Selections of Sandeep Lamichhane and Rashid Khan show IPL keen to broaden its appeal

Selections of Sandeep Lamichhane and Rashid Khan show IPL keen to broaden its appeal
Rashid Khan was signed by Sunrisers Hyderabad for 90 million rupees. (AFP)
Updated 18 February 2018

Selections of Sandeep Lamichhane and Rashid Khan show IPL keen to broaden its appeal

Selections of Sandeep Lamichhane and Rashid Khan show IPL keen to broaden its appeal

The numbers said it all. Yuzvendra Chahal, the leg-spinner who has since played such an integral part in the 5-1 rout of South Africa in an ODI series, was retained by Royal Challengers Bangalore for 60 million rupees ($930,000) at the Indian Premier League auction held at the Ritz Carlton hotel in Bangalore toward the end of January. The franchise captained by Virat Kohli also tried to get hold of his spin twin, Kuldeep Yadav, but Kolkata Knight Riders used their right-to-match card to hold on to him for 58 million rupees.
R. Ashwin, India’s premier Test spinner and once a fulcrum of the Chennai Super Kings sides that MS Dhoni led to glory, was picked up by Kings XI Punjab for 76 million rupees. Given how highly valued India internationals are at the auction, those price tags surprised no one.
But Ashwin was not the most expensive spinner at the auction. That label belonged to Rashid Khan, the Afghan leg-spinner who has taken the Twenty20 leagues by storm over the past 12 months.
Rashid, whose wicket-taking exploits (17 of them at an outstanding economy rate of 6.62) were central to the Sunrisers Hyderabad campaign last year, finished this season’s Big Bash League (BBL) as the leading wicket-taker alongside Dwayne Bravo (18). His franchise, the Adelaide Strikers, went on to lift the trophy.
The bids and counterbids for the 19-year-old Rashid, who has 135 wickets in 91 T20 matches while giving away just 5.8 runs an over, went as far as 90 million rupees before Hyderabad exercised their right-to-match card. It was a stunning example of how Afghanistan cricket, once an object of curiosity as much as anything else, no longer inhabits the fringes of the game.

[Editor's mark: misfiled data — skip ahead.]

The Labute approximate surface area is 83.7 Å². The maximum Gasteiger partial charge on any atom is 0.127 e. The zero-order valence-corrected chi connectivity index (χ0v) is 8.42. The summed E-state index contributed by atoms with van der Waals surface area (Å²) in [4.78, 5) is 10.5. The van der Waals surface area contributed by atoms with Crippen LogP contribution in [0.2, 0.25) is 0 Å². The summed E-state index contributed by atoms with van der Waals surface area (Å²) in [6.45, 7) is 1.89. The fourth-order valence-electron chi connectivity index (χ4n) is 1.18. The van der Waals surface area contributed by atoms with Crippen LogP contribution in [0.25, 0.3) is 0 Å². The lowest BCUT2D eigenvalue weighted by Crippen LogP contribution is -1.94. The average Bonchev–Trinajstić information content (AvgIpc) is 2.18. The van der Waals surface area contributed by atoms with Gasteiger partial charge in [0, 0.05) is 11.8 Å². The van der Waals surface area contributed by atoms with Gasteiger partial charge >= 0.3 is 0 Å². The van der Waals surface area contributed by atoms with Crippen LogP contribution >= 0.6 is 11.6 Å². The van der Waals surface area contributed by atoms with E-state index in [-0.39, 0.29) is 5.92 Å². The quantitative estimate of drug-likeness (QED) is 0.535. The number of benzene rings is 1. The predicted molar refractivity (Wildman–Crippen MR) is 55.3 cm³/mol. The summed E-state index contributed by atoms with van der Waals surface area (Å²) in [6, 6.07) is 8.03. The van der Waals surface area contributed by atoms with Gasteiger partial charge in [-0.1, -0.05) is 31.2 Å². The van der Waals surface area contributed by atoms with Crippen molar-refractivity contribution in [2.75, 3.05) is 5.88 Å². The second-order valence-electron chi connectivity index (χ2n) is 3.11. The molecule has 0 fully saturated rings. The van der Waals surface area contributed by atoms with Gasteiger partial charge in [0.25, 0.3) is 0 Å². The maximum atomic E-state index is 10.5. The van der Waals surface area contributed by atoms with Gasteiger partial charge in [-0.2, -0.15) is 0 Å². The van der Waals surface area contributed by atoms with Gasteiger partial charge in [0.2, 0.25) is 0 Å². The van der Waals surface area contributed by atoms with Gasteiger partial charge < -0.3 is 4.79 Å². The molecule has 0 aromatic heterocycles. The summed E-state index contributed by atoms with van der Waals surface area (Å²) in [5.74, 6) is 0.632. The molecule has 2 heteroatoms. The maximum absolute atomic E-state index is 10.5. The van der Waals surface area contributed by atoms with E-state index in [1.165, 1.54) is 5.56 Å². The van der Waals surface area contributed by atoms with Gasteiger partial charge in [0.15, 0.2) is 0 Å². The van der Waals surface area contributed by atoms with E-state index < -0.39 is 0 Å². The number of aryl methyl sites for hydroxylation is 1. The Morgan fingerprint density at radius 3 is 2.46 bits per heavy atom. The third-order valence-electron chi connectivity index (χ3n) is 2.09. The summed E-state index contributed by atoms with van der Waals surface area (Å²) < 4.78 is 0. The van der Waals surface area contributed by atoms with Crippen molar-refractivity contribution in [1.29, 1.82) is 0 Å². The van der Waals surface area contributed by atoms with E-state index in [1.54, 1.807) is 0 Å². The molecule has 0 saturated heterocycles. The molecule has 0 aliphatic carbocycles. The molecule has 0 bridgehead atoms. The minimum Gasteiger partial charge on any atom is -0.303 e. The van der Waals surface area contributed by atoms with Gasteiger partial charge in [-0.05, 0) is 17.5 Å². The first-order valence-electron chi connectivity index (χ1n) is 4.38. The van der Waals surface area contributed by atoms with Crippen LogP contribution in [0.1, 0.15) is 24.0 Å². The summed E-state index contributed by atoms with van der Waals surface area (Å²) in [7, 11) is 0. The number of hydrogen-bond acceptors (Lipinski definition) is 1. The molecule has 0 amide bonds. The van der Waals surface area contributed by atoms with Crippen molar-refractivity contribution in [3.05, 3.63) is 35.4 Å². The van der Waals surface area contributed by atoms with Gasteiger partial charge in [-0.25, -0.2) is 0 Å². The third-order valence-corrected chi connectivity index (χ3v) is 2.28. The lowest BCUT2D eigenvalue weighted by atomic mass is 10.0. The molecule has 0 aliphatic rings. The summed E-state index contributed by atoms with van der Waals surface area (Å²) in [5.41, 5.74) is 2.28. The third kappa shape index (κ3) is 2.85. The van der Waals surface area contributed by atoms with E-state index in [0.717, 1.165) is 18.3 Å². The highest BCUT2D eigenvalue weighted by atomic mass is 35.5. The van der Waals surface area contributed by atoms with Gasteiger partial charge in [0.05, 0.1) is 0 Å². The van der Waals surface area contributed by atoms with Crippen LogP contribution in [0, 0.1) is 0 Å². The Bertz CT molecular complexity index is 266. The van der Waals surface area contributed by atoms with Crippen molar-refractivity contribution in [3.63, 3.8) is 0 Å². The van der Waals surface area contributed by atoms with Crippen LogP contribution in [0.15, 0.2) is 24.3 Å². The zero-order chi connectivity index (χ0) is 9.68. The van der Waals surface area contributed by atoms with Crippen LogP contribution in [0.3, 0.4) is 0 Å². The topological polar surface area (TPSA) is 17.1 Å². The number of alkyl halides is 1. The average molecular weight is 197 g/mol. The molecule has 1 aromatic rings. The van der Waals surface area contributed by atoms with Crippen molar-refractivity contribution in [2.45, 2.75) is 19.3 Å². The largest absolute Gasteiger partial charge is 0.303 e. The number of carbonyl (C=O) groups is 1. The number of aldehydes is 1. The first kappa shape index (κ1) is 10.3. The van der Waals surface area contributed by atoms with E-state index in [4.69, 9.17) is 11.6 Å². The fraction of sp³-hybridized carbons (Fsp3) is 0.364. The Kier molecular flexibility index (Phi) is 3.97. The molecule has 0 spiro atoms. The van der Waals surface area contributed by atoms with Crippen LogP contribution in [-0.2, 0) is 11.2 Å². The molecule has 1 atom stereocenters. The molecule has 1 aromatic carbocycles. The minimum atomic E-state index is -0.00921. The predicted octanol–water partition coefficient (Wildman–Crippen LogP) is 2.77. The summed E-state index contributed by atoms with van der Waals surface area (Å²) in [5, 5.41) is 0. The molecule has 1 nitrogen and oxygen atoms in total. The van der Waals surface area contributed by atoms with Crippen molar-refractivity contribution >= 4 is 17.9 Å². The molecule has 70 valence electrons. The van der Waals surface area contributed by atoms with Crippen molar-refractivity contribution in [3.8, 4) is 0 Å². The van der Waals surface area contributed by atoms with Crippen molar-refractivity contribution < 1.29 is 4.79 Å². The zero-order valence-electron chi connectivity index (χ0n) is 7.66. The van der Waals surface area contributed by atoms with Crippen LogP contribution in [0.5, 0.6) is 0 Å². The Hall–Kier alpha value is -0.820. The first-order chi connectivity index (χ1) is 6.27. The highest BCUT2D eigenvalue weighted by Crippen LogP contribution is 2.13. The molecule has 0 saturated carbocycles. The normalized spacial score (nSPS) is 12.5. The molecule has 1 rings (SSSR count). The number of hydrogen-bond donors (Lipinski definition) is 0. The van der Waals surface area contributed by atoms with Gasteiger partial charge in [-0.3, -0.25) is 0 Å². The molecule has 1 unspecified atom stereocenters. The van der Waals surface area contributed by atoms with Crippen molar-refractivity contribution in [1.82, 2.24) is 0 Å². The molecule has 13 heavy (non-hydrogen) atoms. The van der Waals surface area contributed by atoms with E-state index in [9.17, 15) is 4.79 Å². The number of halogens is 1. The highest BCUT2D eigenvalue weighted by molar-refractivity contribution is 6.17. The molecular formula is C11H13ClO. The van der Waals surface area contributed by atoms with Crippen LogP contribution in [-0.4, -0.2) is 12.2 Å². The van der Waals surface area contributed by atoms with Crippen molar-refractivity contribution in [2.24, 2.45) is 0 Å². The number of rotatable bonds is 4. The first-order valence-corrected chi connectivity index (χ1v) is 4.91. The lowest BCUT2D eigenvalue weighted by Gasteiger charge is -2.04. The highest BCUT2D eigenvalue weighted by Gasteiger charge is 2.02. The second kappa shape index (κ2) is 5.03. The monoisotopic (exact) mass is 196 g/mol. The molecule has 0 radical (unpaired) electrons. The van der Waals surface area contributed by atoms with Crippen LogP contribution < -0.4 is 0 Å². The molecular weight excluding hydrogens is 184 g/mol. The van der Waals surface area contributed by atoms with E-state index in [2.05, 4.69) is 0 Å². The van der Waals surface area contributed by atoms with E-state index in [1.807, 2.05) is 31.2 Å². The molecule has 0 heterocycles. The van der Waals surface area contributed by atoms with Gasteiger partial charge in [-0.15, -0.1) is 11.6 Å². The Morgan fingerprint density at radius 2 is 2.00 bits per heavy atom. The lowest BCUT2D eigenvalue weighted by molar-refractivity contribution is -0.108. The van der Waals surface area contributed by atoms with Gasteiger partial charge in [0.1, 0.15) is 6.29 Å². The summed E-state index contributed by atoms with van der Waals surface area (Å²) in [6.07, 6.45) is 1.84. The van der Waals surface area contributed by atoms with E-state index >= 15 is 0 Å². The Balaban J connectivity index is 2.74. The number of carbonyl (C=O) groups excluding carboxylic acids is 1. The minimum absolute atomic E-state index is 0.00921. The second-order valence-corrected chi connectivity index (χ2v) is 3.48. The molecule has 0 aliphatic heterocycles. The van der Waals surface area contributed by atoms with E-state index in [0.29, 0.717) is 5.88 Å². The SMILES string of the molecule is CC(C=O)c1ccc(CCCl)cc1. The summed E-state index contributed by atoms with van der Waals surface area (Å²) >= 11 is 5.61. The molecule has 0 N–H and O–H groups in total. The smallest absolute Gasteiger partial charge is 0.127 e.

Rashid was not the only one either. Mohammad Nabi is now 33, and Hyderabad spent 10 million rupees on retaining his services. If anything, his story is an even more romantic one. Twelve years ago this March, this correspondent watched an Afghanistan side play the Marylebone Cricket Club at the Police Gymkhana in Mumbai. Nabi topscored with 116 in a crushing victory that made the cricket world sit up and take notice. Several of his big hits landed on the Western Railway tracks.
And to mark Afghan cricket’s changing of the guard, the 16-year-old Mujeeb Zadran, another leg-spinner, fetched 40 million rupees from Punjab, while the 19-year-old Zahir Khan, a left-arm googly bowler, was bought by Rajasthan Royals for 6 million rupees.
And it was not just the Afghans celebrating at the end of the two days. Nepal’s Sandeep Lamichhane, who has just inspired his country into the World Cup qualifiers to be held in Zimbabwe, went to Delhi Daredevils for 2 million rupees. With games in the Everest Premier League watched by thousands, Nepal is another cricket revolution waiting to happen.
Afghanistan’s steady progress — after the recent series win against Zimbabwe, they go into the World Cup qualifiers as one of the favorites — and Nepal’s emergence put into perspective some of the complaints about the IPL selection process.
“The IPL Auction is such an undignified, cruel and unnecessary employment practice. Ridiculous that it exists today, belongs in the medieval ages.” That was a tweet from Peter Clinton, once a chief executive of Wellington Cricket in New Zealand. His views were echoed by Heath Mills, chief executive of the New Zealand Cricket Players Association, who told the New Zealand Herald: “I think the whole system is archaic and deeply humiliating for the players, who are paraded like cattle for all the world to see.”
The trigger for those outbursts was possibly the non-selection of Martin Guptill, who has since gone on to slam a 49-ball T20I century, and Ish Sodhi, one of the highest-ranked bowlers in the format. But as a franchise official told this writer, selections are about far more than playing ability alone.
New Zealand has a population of fewer than 5 million, and the IPL games are shown at insomniacs’ hours. Afghanistan, with nearly 35 million people, and Nepal with 29 million, represent two new frontiers and captive prime-time audiences. Selecting talented young players from those countries makes perfect commercial sense for those looking to expand their business footprint.
The GMR Group which owns the Delhi franchise is also responsible for hydro-electric projects in Nepal. There have been frequent protests at its offices there, and Lamichhane’s signing in a country in thrall to the game represents far more than a monetary investment. This last auction has shown that a decade in, IPL franchises really are looking at the big picture.